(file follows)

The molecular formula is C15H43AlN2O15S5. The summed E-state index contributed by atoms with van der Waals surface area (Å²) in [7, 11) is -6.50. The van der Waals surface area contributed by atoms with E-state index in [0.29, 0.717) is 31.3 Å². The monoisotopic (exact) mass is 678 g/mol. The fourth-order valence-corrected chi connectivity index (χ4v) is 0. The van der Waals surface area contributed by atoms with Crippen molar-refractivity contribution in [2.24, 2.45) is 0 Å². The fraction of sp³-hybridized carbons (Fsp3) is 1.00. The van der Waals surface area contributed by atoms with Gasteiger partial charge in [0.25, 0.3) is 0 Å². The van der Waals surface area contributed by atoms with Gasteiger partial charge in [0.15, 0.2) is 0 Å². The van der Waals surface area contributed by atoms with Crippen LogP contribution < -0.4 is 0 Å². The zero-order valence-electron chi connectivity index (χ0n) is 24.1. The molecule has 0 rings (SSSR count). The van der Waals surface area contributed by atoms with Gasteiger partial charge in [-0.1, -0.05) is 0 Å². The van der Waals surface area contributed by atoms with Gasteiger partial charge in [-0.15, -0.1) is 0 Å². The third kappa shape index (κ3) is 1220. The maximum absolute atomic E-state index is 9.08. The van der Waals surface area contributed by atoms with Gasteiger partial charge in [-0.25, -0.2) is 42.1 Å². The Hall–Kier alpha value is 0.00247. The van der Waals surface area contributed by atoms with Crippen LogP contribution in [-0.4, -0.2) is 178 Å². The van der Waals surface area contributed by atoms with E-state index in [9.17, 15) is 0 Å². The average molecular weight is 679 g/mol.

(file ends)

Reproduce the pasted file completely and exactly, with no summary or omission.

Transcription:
The molecular formula is C15H43AlN2O15S5. The summed E-state index contributed by atoms with van der Waals surface area (Å²) in [7, 11) is -6.50. The van der Waals surface area contributed by atoms with E-state index in [0.29, 0.717) is 31.3 Å². The monoisotopic (exact) mass is 678 g/mol. The fourth-order valence-corrected chi connectivity index (χ4v) is 0. The van der Waals surface area contributed by atoms with Crippen molar-refractivity contribution in [2.24, 2.45) is 0 Å². The fraction of sp³-hybridized carbons (Fsp3) is 1.00. The van der Waals surface area contributed by atoms with Gasteiger partial charge in [0.25, 0.3) is 0 Å². The van der Waals surface area contributed by atoms with Gasteiger partial charge in [0.15, 0.2) is 0 Å². The van der Waals surface area contributed by atoms with Crippen LogP contribution < -0.4 is 0 Å². The zero-order valence-electron chi connectivity index (χ0n) is 24.1. The molecule has 0 rings (SSSR count). The van der Waals surface area contributed by atoms with Gasteiger partial charge in [-0.1, -0.05) is 0 Å². The van der Waals surface area contributed by atoms with Gasteiger partial charge in [-0.15, -0.1) is 0 Å². The third kappa shape index (κ3) is 1220. The maximum absolute atomic E-state index is 9.08. The van der Waals surface area contributed by atoms with Gasteiger partial charge in [-0.25, -0.2) is 42.1 Å². The Hall–Kier alpha value is 0.00247. The van der Waals surface area contributed by atoms with Crippen LogP contribution in [-0.4, -0.2) is 178 Å². The van der Waals surface area contributed by atoms with E-state index in [9.17, 15) is 0 Å². The average molecular weight is 679 g/mol.